- How Will the Children Spend Their Vacations, Holidays, and Special Events?
How children will spend their vacations, holidays, and other special events (like birthdays) can be a divisive issue between parents. It is important to address this issue early, so both parents understand the rules in advance. Will the children spend certain holidays with one parent every year, or will holidays alternate between parents? Parents should come up with a fair arrangement that considers all school breaks, holidays, and special events (birthdays, Mother’s Day, Father’s Day, and other events such as weddings, graduations, etc.).
- Who Will Attend School and Extracurricular Events?
Parents should decide who will attend parent-teacher conferences and other school and extracurricular events. Will both parents arrive separately to each event, or will events be split? If events are split, parents must decide upon a method for determining who will attend each event. (For example, Mom attends on even-numbered days, and Dad attends on odd-numbered days.)
- Which Third Parties May Visit and Communicate with the Children?
California law recognizes that individuals other than parents often have a significant impact in children’s lives, and have a strong interest in maintaining contact with the children. Parents should decide how and when the children will communicate with these third parties.
- How Will Parents Communicate with Each Other and Their Children?
Generally, parents should not communicate with each other through their children, i.e., use the children as messengers. Parents should decide upon a method and schedule for communicating with each other about the children’s lives and for decision-making. Parents should also decide upon a method and schedule for the children to communicate with them when they are in the other parent’s care.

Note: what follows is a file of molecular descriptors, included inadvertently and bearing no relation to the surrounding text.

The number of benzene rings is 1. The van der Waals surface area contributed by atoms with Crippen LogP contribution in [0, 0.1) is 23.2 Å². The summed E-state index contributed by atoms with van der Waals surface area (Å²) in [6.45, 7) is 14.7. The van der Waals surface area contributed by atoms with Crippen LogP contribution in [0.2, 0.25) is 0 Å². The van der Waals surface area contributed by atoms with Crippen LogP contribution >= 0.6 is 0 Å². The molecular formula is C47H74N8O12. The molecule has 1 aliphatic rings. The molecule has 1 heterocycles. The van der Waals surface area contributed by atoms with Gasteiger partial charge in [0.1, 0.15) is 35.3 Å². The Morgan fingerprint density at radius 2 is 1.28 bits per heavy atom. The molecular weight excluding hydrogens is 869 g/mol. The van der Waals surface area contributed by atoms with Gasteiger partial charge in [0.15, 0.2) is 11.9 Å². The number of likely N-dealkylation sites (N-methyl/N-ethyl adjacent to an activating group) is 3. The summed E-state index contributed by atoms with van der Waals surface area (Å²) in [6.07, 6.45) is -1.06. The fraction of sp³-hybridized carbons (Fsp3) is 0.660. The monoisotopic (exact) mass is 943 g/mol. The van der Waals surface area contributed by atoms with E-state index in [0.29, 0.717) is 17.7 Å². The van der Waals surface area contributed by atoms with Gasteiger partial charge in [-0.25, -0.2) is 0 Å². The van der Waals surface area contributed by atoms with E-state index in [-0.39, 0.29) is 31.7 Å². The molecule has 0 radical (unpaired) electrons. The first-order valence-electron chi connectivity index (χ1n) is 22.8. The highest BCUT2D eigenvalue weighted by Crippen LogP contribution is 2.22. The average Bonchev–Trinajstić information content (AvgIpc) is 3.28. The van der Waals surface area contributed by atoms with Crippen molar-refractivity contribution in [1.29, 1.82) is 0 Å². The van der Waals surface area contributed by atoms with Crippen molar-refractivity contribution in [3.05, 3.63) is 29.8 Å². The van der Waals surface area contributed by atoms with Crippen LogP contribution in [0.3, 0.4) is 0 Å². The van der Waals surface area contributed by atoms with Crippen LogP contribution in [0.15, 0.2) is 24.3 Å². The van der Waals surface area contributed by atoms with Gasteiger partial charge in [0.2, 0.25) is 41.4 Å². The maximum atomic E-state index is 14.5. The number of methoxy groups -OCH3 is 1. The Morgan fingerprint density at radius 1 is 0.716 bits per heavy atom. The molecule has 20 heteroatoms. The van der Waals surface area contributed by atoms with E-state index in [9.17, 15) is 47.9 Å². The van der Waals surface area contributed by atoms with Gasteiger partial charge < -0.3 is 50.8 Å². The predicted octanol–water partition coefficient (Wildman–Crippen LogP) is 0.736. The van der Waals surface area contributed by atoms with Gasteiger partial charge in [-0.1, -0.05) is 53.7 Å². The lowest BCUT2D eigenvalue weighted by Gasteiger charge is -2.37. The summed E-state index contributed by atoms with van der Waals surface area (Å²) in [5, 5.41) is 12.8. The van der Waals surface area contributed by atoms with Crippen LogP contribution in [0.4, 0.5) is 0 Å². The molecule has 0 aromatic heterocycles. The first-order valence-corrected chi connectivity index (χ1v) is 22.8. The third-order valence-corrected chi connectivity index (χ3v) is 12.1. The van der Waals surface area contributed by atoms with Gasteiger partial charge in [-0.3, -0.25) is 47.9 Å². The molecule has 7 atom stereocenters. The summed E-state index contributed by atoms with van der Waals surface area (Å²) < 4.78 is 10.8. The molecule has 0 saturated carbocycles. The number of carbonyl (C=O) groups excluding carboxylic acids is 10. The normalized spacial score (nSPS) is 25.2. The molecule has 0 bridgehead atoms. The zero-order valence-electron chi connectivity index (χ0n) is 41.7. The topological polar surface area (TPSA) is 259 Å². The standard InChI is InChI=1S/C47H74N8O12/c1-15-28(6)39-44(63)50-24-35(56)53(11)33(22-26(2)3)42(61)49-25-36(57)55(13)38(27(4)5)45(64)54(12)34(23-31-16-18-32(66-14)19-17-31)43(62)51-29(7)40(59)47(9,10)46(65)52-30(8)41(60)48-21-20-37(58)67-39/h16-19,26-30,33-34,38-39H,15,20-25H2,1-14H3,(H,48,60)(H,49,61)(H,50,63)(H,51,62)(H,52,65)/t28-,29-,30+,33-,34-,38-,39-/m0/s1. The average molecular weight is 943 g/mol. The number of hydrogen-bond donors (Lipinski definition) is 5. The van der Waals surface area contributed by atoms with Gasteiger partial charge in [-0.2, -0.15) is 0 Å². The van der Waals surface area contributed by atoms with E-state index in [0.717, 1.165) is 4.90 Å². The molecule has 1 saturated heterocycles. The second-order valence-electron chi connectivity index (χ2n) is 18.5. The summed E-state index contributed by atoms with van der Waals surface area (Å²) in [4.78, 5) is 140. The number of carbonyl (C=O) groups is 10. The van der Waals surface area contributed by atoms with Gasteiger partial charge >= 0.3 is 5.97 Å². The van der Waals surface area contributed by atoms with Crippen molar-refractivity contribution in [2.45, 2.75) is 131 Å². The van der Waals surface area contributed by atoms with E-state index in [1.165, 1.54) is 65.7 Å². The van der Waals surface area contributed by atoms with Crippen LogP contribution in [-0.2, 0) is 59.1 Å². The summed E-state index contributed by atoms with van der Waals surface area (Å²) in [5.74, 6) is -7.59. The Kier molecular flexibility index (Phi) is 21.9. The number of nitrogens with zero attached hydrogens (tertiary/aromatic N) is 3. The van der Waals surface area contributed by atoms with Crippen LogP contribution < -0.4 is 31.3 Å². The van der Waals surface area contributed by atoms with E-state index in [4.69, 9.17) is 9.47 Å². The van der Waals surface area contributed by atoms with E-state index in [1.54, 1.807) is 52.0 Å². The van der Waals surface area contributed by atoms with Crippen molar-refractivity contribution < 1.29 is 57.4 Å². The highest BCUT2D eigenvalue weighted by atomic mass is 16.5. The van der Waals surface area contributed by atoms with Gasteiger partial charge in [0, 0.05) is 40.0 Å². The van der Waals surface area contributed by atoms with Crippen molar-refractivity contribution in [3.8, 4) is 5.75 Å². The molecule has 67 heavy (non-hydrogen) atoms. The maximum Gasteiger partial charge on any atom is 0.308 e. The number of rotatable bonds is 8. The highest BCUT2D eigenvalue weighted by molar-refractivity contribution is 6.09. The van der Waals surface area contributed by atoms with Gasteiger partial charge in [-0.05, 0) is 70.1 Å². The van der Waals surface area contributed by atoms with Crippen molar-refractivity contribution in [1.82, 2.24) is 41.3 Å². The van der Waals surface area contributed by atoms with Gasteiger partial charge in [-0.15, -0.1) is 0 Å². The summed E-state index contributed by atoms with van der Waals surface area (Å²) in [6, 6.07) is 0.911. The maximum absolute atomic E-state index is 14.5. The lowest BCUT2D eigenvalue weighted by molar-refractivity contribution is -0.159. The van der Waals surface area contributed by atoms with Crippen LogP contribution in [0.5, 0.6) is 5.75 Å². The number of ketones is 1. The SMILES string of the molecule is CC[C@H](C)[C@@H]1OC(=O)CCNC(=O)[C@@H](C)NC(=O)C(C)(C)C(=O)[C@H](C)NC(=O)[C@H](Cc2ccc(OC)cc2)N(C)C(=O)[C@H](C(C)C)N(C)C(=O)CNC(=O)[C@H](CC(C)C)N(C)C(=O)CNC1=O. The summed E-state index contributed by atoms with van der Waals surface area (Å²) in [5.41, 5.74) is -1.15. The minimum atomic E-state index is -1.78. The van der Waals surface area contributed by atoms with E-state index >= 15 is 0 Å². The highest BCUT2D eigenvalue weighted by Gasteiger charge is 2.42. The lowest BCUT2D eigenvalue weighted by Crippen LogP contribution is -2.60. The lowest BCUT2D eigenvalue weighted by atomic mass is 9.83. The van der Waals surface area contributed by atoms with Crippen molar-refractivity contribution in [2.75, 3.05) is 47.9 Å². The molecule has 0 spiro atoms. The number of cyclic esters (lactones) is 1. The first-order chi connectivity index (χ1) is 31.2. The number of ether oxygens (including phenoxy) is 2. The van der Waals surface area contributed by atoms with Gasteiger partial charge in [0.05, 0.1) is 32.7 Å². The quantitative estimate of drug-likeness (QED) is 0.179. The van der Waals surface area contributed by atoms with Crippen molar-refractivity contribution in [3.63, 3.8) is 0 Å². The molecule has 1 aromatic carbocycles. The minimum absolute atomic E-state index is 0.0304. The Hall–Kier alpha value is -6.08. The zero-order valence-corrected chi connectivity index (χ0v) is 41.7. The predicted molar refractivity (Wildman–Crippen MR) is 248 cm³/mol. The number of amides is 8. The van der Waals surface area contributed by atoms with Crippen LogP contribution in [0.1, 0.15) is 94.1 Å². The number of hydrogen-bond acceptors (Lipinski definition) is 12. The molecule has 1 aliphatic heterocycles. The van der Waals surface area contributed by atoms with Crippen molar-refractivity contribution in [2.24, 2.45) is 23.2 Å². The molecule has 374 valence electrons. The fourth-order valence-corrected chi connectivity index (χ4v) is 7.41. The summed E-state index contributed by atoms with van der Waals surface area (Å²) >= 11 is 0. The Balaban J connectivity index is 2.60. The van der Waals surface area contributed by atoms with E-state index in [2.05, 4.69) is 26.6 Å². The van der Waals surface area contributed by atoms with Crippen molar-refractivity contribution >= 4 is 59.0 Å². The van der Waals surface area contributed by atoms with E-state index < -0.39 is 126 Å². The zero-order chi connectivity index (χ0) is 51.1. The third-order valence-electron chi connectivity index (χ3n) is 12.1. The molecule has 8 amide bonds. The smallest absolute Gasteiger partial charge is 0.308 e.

- Who Will Claim the Tax Deduction(s)?
Generally, the parent with primary physical custody will claim the tax deduction(s) for the children each year. However, the tax deduction is valuable, and can often be used as a bargaining chip during negotiations for child support. Parents may decide that the non-custodial parent will claim the tax deduction(s) each year, or parents may decide to alternate claiming the deduction(s). Parents must decide who will claim the deduction to avoid tax issues with the IRS later on.
- How Will Parents Save for College Expenses?
If the parents have been contributing to a college fund for their children, it is worth discussing how that will continue. Parents may decide to continue contributing jointly to a college savings plan or trust fund, or both parents may decide to start a savings account on their own.
- What Happens if One Parent Must Relocate?
Parents should discuss what to do if one parent finds himself or herself in a situation where he or she needs to relocate away from the other parent. Parents should contemplate this possibility and work through issues like physical custody, visitation, and costs of travel. Parents may agree to prohibit any relocation except with prior court approval and reasonable notice.
- How Will Future Conflicts Be Resolved?
No matter how well parents plan for the future, they simply cannot anticipate every contingency. Since even the most cooperative parents will not always agree, it is important to have a plan in place for resolving future disputes.
At SDMS, we encourage, where possible, parents work with each other to create a parenting plan that is in the best interests of their children. Through mediation, negotiation, or litigation if necessary, our knowledgeable California family law attorneys will be your advocates and help you through difficult situations. If you would like more information about parenting plans, child support, visitation, or any other family law issue, call us at (818) 205-9090 to schedule your free consultation today.